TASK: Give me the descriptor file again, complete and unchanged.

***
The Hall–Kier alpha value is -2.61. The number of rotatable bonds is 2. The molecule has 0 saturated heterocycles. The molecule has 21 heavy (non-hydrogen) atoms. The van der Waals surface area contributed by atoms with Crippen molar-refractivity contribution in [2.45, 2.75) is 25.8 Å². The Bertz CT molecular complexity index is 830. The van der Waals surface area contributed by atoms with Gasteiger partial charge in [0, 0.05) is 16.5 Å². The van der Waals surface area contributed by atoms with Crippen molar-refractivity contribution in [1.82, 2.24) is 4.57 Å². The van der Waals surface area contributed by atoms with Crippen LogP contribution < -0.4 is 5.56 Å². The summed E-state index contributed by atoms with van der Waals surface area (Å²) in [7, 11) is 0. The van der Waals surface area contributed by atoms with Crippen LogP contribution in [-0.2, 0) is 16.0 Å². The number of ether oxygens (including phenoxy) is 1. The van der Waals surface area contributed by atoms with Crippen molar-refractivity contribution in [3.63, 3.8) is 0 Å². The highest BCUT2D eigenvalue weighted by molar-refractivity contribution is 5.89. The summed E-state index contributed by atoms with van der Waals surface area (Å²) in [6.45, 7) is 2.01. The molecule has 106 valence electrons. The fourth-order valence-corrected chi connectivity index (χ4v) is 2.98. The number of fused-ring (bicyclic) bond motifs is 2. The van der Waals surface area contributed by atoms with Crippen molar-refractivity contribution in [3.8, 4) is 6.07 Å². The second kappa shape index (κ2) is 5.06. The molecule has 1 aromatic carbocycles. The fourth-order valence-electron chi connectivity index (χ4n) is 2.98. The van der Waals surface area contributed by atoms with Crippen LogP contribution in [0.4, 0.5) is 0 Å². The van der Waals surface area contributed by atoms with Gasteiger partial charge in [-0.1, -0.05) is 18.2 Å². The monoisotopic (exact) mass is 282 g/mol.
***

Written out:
The Hall–Kier alpha value is -2.61. The number of rotatable bonds is 2. The molecule has 0 saturated heterocycles. The molecule has 21 heavy (non-hydrogen) atoms. The van der Waals surface area contributed by atoms with Crippen molar-refractivity contribution in [2.45, 2.75) is 25.8 Å². The Bertz CT molecular complexity index is 830. The van der Waals surface area contributed by atoms with Gasteiger partial charge in [0, 0.05) is 16.5 Å². The van der Waals surface area contributed by atoms with Crippen molar-refractivity contribution in [1.82, 2.24) is 4.57 Å². The van der Waals surface area contributed by atoms with Crippen LogP contribution < -0.4 is 5.56 Å². The summed E-state index contributed by atoms with van der Waals surface area (Å²) in [7, 11) is 0. The van der Waals surface area contributed by atoms with Crippen LogP contribution in [-0.2, 0) is 16.0 Å². The number of ether oxygens (including phenoxy) is 1. The van der Waals surface area contributed by atoms with Crippen molar-refractivity contribution in [3.63, 3.8) is 0 Å². The highest BCUT2D eigenvalue weighted by molar-refractivity contribution is 5.89. The summed E-state index contributed by atoms with van der Waals surface area (Å²) in [6.45, 7) is 2.01. The molecule has 106 valence electrons. The fourth-order valence-corrected chi connectivity index (χ4v) is 2.98. The number of fused-ring (bicyclic) bond motifs is 2. The van der Waals surface area contributed by atoms with Crippen molar-refractivity contribution in [3.8, 4) is 6.07 Å². The second kappa shape index (κ2) is 5.06. The molecule has 1 aromatic carbocycles. The fourth-order valence-electron chi connectivity index (χ4n) is 2.98. The van der Waals surface area contributed by atoms with Crippen LogP contribution in [0.4, 0.5) is 0 Å². The van der Waals surface area contributed by atoms with Gasteiger partial charge in [-0.1, -0.05) is 18.2 Å². The monoisotopic (exact) mass is 282 g/mol.